Executions in South Africa show slight shift from racial bias
South Africa ended 1987 on a somber note, with a series of executions that brought the year's total to 164 - the highest since 1910. But there was perhaps a tiny ray of light: evidence of a possible move toward color-blindness in the courts and on the scaffold.
Among the 164 men hanged were nine whites, including two executed for their role in raping and murdering black women. Their executions may have marked a slight shift away from what is widely seen as racial bias in South Africa's legal order.
In an article written before the execution of the two men for crimes of violence against blacks Prof. John Dugard of the University of the Witwatersrand said: ``Let us be honest enough to admit that the South African system of sentencing is not perfect and, therefore, must inevitably on occasions be guilty of racial bias.''
In his writings, Professor Dugard has identified two areas where there is evidence of bias against blacks: interracial homicides and assaults, and interracial sexual offences. ``No white has yet been hanged for the rape of a black, and only about six whites have been hanged for the murder of blacks,'' he says. While, ``blacks convicted of the murder or rape of whites are usually executed.''
Gilbert Marcus, a colleague of Dugard's, offered a cautious assessment of the significance of the recent hanging of the two whites. ``There is growing consciousness of the necessity to be color-blind in sentencing.''
Prof. Marcus had earlier pointed out that the number of executions are disproportionately higher for blacks than whites. Of the 164 men hanged in 1987, only nine were white. The rest were either black (110) or mixed-race Coloreds (45). Blacks outnumber whites in South Africa 3 to 1. Of the executions in 1987, 21 were hanged in batches of seven on three consecutive days barely two weeks before Christmas. Their deaths drew little press attention: the largest daily paper reported the 21 hangings in three brief sentences.
South Africa has never had an anti-capital punishment movement of any size. And it has been calculated that South Africa is responsible for nearly half the ``official'' executions worldwide each year. In 1981, opposition parliamentarian David Dalling told Parliament that this nation hanged more people for a wider range of crimes than any other Western nation.
The country's attitude toward hanging has been described as ``a conspiracy of silence,'' by the late Prof. Barend Van Niekerk, of the University of Natal. A key reason, he argued, was that most of the victims are members of subordinate castes.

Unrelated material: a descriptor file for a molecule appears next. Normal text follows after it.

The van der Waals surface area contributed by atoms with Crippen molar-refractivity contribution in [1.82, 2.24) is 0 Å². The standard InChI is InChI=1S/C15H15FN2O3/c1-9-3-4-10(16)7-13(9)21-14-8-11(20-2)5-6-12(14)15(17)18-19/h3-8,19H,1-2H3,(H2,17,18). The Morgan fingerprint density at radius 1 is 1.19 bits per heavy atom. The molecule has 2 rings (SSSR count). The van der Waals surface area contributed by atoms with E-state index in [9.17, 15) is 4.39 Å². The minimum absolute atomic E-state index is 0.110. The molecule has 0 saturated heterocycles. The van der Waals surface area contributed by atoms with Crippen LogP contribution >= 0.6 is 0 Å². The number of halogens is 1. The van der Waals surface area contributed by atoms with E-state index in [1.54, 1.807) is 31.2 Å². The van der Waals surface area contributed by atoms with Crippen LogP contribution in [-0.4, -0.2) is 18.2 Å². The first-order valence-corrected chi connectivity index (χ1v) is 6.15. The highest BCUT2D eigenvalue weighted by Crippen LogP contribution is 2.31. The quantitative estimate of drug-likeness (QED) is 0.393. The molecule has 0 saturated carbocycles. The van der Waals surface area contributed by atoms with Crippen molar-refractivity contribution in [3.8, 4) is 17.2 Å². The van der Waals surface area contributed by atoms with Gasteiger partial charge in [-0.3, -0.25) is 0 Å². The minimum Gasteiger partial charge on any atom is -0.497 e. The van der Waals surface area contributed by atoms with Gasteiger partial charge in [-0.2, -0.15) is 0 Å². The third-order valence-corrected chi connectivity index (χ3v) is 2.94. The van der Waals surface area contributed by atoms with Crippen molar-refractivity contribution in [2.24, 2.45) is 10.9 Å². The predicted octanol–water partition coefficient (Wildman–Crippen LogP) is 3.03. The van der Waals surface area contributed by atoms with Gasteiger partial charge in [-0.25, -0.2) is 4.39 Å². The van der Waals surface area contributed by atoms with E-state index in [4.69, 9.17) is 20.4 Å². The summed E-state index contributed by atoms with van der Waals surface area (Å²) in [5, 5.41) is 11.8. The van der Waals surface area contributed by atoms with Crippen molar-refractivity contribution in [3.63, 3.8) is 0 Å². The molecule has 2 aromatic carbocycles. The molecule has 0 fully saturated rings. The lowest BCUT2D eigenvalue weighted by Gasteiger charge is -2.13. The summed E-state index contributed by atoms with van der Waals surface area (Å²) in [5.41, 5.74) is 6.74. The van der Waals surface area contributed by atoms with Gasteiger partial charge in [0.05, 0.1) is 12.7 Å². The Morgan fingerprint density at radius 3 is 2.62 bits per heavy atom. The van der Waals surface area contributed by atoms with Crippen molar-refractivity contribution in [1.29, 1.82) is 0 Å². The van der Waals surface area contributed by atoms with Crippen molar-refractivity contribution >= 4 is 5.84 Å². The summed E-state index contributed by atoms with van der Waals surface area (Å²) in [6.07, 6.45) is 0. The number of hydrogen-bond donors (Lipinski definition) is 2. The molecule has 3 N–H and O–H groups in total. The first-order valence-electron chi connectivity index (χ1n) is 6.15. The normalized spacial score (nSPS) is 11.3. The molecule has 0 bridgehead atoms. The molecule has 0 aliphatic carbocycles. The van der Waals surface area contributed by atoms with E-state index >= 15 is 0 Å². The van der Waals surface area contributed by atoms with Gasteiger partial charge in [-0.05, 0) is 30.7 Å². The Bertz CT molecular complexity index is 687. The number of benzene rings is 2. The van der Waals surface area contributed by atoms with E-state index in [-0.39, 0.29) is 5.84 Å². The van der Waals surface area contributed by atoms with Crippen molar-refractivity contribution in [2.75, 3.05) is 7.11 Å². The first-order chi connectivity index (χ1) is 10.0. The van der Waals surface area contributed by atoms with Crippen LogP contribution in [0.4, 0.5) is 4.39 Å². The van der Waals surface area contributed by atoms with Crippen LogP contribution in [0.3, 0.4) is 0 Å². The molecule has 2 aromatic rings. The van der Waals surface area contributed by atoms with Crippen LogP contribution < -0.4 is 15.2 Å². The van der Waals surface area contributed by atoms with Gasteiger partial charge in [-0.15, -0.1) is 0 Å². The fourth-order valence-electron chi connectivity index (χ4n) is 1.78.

When Helen Suzman, a veteran opposition parliamentarian, introduced a motion in 1969, calling for the appointment of a judicial commission of inquiry into the death penalty, not a single colleague supported it.
Reflecting on 1987's record number of hangings, Mrs. Suzman attributed them to: the rebellion in the black townships (six were hanged for unrest-related crimes in 1987 and another 38 are awaiting execution); and rising unemployment (robbery and breaking and entering with aggravating circumstances are capital crimes here.)
Prisoners now on death row include the ``Sharpeville six,'' five men and a woman who were sentenced to death for their role in the murder of a black town councillor, in the black township of Sharpeville, in September 1984. Their appeal was turned down Nov. 30.
If death row includes people widely seen as political prisoners - as in the case of the Sharpeville Six - the ``conspiracy of silence'' is sometimes broken.
A campaign to save them has begun. Amnesty International, a worldwide human rights organization and several South African groups and individuals such as Suzman are urging President Botha to exercise his prerogative of mercy and stay these executions.
One of the arguments used to back the appeal for clemency is that the killing of the town councillor - he was one of four councillors killed in that area that day - cannot be separated from the general political turmoil that broke out with renewed intensity in the fall of 1984. This turmoil, say many blacks, is a result of the ``violent'' nature of the apartheid system of racial segregation. The councillors, says a defense lawyer's memorandum, were the targets of popular wrath because they were perceived as ``sell outs.''
But, legal observers said, while there are precedents for reprieving political prisoners facing execution, there is no evidence that the State sees the Sharpeville six as more than ordinary murderers. They were charged with murder, not with treason or terrorism.